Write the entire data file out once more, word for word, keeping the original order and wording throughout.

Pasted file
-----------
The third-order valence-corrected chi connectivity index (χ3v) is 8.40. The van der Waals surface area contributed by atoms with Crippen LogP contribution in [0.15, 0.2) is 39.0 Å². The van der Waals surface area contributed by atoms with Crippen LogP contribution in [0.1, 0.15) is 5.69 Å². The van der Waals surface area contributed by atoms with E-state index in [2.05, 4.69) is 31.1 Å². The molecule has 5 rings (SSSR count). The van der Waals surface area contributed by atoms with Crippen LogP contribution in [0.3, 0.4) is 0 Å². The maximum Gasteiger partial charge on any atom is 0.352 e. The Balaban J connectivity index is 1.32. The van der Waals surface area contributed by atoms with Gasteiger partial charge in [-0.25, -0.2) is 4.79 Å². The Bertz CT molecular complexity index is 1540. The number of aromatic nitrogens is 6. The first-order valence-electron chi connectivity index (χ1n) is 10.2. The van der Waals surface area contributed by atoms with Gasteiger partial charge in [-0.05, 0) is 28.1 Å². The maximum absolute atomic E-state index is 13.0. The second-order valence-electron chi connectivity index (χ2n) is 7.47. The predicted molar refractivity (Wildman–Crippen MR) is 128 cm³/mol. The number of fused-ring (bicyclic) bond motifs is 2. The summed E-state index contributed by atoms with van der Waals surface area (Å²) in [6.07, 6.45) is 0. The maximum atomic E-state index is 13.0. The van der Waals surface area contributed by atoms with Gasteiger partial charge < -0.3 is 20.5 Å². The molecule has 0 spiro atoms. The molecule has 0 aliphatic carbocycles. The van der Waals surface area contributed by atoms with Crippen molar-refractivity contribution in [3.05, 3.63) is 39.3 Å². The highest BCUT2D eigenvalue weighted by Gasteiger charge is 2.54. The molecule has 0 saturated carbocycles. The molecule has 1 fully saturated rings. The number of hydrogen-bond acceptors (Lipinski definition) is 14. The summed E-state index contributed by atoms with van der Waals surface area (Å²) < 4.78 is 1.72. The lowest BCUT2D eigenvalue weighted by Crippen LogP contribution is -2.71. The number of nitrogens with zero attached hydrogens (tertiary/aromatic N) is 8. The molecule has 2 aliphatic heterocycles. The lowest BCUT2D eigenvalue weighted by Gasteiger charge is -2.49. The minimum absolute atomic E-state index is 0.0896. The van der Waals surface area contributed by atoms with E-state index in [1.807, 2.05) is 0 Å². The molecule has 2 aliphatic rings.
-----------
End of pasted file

The third-order valence-corrected chi connectivity index (χ3v) is 8.40. The van der Waals surface area contributed by atoms with Crippen LogP contribution in [0.15, 0.2) is 39.0 Å². The van der Waals surface area contributed by atoms with Crippen LogP contribution in [0.1, 0.15) is 5.69 Å². The van der Waals surface area contributed by atoms with E-state index in [2.05, 4.69) is 31.1 Å². The molecule has 5 rings (SSSR count). The van der Waals surface area contributed by atoms with Crippen LogP contribution in [0.3, 0.4) is 0 Å². The maximum Gasteiger partial charge on any atom is 0.352 e. The Balaban J connectivity index is 1.32. The van der Waals surface area contributed by atoms with Gasteiger partial charge in [-0.25, -0.2) is 4.79 Å². The Bertz CT molecular complexity index is 1540. The number of aromatic nitrogens is 6. The first-order valence-electron chi connectivity index (χ1n) is 10.2. The van der Waals surface area contributed by atoms with Gasteiger partial charge in [-0.05, 0) is 28.1 Å². The maximum absolute atomic E-state index is 13.0. The second-order valence-electron chi connectivity index (χ2n) is 7.47. The predicted molar refractivity (Wildman–Crippen MR) is 128 cm³/mol. The number of fused-ring (bicyclic) bond motifs is 2. The summed E-state index contributed by atoms with van der Waals surface area (Å²) in [6.07, 6.45) is 0. The maximum atomic E-state index is 13.0. The van der Waals surface area contributed by atoms with Gasteiger partial charge < -0.3 is 20.5 Å². The molecule has 0 spiro atoms. The molecule has 0 aliphatic carbocycles. The van der Waals surface area contributed by atoms with Crippen molar-refractivity contribution in [3.05, 3.63) is 39.3 Å². The highest BCUT2D eigenvalue weighted by Gasteiger charge is 2.54. The molecule has 0 saturated carbocycles. The molecule has 1 fully saturated rings. The number of hydrogen-bond acceptors (Lipinski definition) is 14. The summed E-state index contributed by atoms with van der Waals surface area (Å²) < 4.78 is 1.72. The lowest BCUT2D eigenvalue weighted by Crippen LogP contribution is -2.71. The number of nitrogens with zero attached hydrogens (tertiary/aromatic N) is 8. The molecule has 2 aliphatic heterocycles. The lowest BCUT2D eigenvalue weighted by Gasteiger charge is -2.49. The minimum absolute atomic E-state index is 0.0896. The van der Waals surface area contributed by atoms with E-state index in [1.807, 2.05) is 0 Å². The molecule has 2 aliphatic rings.